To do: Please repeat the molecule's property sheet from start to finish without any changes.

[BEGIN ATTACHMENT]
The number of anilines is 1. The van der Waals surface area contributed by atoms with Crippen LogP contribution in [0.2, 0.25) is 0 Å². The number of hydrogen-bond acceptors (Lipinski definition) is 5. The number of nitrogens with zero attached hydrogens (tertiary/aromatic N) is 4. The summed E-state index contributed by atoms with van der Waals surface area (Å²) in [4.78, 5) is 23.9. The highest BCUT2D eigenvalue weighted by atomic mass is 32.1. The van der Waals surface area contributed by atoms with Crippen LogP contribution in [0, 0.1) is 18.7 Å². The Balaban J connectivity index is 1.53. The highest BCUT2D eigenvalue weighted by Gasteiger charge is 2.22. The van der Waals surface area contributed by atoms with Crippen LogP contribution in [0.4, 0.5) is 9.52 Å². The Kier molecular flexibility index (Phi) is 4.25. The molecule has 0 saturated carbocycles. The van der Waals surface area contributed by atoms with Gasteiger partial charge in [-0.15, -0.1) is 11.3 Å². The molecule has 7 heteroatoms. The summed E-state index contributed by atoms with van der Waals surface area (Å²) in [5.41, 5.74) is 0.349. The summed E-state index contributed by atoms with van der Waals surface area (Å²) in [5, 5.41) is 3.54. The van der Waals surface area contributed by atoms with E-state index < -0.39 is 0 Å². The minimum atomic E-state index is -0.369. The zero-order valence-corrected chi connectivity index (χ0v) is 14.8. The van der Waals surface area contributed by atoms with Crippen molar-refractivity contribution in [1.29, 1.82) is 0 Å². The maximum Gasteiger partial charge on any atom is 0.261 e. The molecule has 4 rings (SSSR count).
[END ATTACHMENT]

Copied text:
The number of anilines is 1. The van der Waals surface area contributed by atoms with Crippen LogP contribution in [0.2, 0.25) is 0 Å². The number of hydrogen-bond acceptors (Lipinski definition) is 5. The number of nitrogens with zero attached hydrogens (tertiary/aromatic N) is 4. The summed E-state index contributed by atoms with van der Waals surface area (Å²) in [4.78, 5) is 23.9. The highest BCUT2D eigenvalue weighted by atomic mass is 32.1. The van der Waals surface area contributed by atoms with Crippen LogP contribution in [0, 0.1) is 18.7 Å². The Balaban J connectivity index is 1.53. The highest BCUT2D eigenvalue weighted by Gasteiger charge is 2.22. The van der Waals surface area contributed by atoms with Crippen LogP contribution in [0.4, 0.5) is 9.52 Å². The Kier molecular flexibility index (Phi) is 4.25. The molecule has 0 saturated carbocycles. The van der Waals surface area contributed by atoms with Gasteiger partial charge in [-0.15, -0.1) is 11.3 Å². The molecule has 7 heteroatoms. The summed E-state index contributed by atoms with van der Waals surface area (Å²) in [5.41, 5.74) is 0.349. The summed E-state index contributed by atoms with van der Waals surface area (Å²) in [5, 5.41) is 3.54. The van der Waals surface area contributed by atoms with E-state index < -0.39 is 0 Å². The minimum atomic E-state index is -0.369. The zero-order valence-corrected chi connectivity index (χ0v) is 14.8. The van der Waals surface area contributed by atoms with Crippen molar-refractivity contribution in [1.29, 1.82) is 0 Å². The maximum Gasteiger partial charge on any atom is 0.261 e. The molecule has 4 rings (SSSR count).